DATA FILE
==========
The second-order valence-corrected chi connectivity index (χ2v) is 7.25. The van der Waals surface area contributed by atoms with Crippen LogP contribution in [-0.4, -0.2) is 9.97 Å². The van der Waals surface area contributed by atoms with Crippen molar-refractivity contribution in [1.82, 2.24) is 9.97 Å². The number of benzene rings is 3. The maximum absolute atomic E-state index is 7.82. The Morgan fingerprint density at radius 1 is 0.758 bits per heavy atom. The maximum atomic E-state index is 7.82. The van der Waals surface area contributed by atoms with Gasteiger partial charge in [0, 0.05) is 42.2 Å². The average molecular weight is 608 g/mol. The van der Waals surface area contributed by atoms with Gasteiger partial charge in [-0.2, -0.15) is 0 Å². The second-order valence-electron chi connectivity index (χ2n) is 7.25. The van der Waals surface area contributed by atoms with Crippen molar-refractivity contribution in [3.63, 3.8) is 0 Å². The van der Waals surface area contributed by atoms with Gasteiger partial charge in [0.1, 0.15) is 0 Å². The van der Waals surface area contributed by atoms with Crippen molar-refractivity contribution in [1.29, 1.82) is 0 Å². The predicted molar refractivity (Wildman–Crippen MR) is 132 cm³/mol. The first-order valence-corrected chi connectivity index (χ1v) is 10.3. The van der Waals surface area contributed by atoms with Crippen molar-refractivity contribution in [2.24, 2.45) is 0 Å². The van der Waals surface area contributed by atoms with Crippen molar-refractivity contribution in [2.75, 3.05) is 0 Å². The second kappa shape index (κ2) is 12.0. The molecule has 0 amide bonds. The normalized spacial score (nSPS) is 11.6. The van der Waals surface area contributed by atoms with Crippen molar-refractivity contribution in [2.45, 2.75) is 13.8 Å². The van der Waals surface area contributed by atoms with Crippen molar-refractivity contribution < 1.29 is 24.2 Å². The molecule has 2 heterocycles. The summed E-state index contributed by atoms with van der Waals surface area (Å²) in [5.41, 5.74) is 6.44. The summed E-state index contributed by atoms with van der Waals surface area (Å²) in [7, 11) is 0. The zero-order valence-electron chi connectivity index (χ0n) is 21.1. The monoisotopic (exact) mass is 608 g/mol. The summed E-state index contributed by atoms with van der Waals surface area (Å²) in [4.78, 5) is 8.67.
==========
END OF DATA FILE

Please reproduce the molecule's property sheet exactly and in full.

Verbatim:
The second-order valence-corrected chi connectivity index (χ2v) is 7.25. The van der Waals surface area contributed by atoms with Crippen LogP contribution in [-0.4, -0.2) is 9.97 Å². The van der Waals surface area contributed by atoms with Crippen molar-refractivity contribution in [1.82, 2.24) is 9.97 Å². The number of benzene rings is 3. The maximum absolute atomic E-state index is 7.82. The Morgan fingerprint density at radius 1 is 0.758 bits per heavy atom. The maximum atomic E-state index is 7.82. The van der Waals surface area contributed by atoms with Gasteiger partial charge in [0, 0.05) is 42.2 Å². The average molecular weight is 608 g/mol. The van der Waals surface area contributed by atoms with Gasteiger partial charge in [-0.2, -0.15) is 0 Å². The second-order valence-electron chi connectivity index (χ2n) is 7.25. The van der Waals surface area contributed by atoms with Crippen molar-refractivity contribution in [3.63, 3.8) is 0 Å². The van der Waals surface area contributed by atoms with Gasteiger partial charge in [0.1, 0.15) is 0 Å². The van der Waals surface area contributed by atoms with Crippen molar-refractivity contribution in [1.29, 1.82) is 0 Å². The predicted molar refractivity (Wildman–Crippen MR) is 132 cm³/mol. The first-order valence-corrected chi connectivity index (χ1v) is 10.3. The van der Waals surface area contributed by atoms with Crippen molar-refractivity contribution in [2.24, 2.45) is 0 Å². The van der Waals surface area contributed by atoms with Crippen molar-refractivity contribution in [2.75, 3.05) is 0 Å². The second kappa shape index (κ2) is 12.0. The molecule has 0 amide bonds. The normalized spacial score (nSPS) is 11.6. The van der Waals surface area contributed by atoms with Crippen molar-refractivity contribution in [2.45, 2.75) is 13.8 Å². The van der Waals surface area contributed by atoms with Crippen molar-refractivity contribution < 1.29 is 24.2 Å². The molecule has 2 heterocycles. The summed E-state index contributed by atoms with van der Waals surface area (Å²) in [5.41, 5.74) is 6.44. The summed E-state index contributed by atoms with van der Waals surface area (Å²) in [7, 11) is 0. The zero-order valence-electron chi connectivity index (χ0n) is 21.1. The monoisotopic (exact) mass is 608 g/mol. The summed E-state index contributed by atoms with van der Waals surface area (Å²) in [4.78, 5) is 8.67.